Kathy Pike asks:
Using the well-known right-brain, left-brain paradigm, can you talk about the differences between a horse’s and a human’s brain?
The human brain is highly specialized with respect to right and left halves. For more in-depth discussion, see my Chapter Eight, “Prey, Predator, and the Rules of Learning” in Zen Mind, Zen Horse, which identifies the major differences between the two hemispheres of the human brain. In a nutshell, the left side is set up for speech and logical thinking while the right is nonverbal and devoted to more artistic and creative impulses. Incidentally, horses tend to appeal to or call upon our right-brain capacity to create an emotional connection with them.
With respect to the equine brain, the right and left cerebral hemispheres are not specialized. Both are non-verbal, and there is very little generalization or sharing of information from one side to the other. This makes it fairly easy to see the how horses actually function differently from humans. For example, having a horse is a bit like—as Clinton Anderson points out—having two horses: “Rightie” and “Leftie.” The left side of the horse’s brain can learn to approach a jump, and the horse completes it perfectly. But, now, when you approach the jump from the right side, the horse balks. What’s happening? Well, simply put, the horse’s right side has never “seen” the jump. This is why it’s so-o-o important to train your horse evenly—both sides of the horse’s brain have to get fluent. In the same way, even though we traditionally mount our horses from the left side, it’s wise to train your horse to be just as accepting about having a rider mount from the right side.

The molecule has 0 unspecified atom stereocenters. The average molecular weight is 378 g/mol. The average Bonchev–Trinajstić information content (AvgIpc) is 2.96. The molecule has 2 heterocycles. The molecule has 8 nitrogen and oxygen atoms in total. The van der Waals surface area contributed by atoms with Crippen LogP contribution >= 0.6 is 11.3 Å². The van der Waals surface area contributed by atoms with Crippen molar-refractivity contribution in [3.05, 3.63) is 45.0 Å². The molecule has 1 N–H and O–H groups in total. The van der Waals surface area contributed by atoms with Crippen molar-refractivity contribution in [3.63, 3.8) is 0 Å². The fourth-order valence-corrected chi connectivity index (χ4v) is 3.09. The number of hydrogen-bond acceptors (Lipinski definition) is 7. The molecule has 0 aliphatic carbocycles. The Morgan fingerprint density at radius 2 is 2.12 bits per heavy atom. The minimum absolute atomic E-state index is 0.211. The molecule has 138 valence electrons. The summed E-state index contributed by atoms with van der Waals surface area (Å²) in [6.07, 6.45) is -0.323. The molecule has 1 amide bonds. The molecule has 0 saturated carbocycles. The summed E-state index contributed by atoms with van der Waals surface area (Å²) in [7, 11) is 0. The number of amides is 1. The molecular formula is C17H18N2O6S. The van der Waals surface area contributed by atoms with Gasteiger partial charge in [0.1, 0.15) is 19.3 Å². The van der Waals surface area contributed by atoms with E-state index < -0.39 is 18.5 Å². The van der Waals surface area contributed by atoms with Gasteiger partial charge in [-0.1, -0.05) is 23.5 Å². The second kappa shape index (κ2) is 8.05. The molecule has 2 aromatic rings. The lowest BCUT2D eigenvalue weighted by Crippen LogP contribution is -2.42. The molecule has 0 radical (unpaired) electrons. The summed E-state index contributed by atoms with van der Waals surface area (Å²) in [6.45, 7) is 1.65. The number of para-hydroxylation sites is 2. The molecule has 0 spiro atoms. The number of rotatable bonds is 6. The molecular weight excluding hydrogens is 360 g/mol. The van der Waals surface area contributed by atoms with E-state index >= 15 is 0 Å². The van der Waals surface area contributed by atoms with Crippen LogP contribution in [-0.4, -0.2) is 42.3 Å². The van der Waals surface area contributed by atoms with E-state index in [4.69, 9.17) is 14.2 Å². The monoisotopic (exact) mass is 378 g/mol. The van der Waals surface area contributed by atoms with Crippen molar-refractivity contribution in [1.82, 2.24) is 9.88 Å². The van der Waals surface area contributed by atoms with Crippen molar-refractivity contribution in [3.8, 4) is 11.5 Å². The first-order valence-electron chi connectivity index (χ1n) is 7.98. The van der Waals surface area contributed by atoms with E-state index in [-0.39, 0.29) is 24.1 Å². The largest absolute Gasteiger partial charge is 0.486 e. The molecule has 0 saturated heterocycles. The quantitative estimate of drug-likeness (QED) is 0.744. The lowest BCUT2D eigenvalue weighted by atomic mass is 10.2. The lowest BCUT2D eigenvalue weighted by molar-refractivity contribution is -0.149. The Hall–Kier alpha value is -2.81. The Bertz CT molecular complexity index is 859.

Allan Hamilton, MD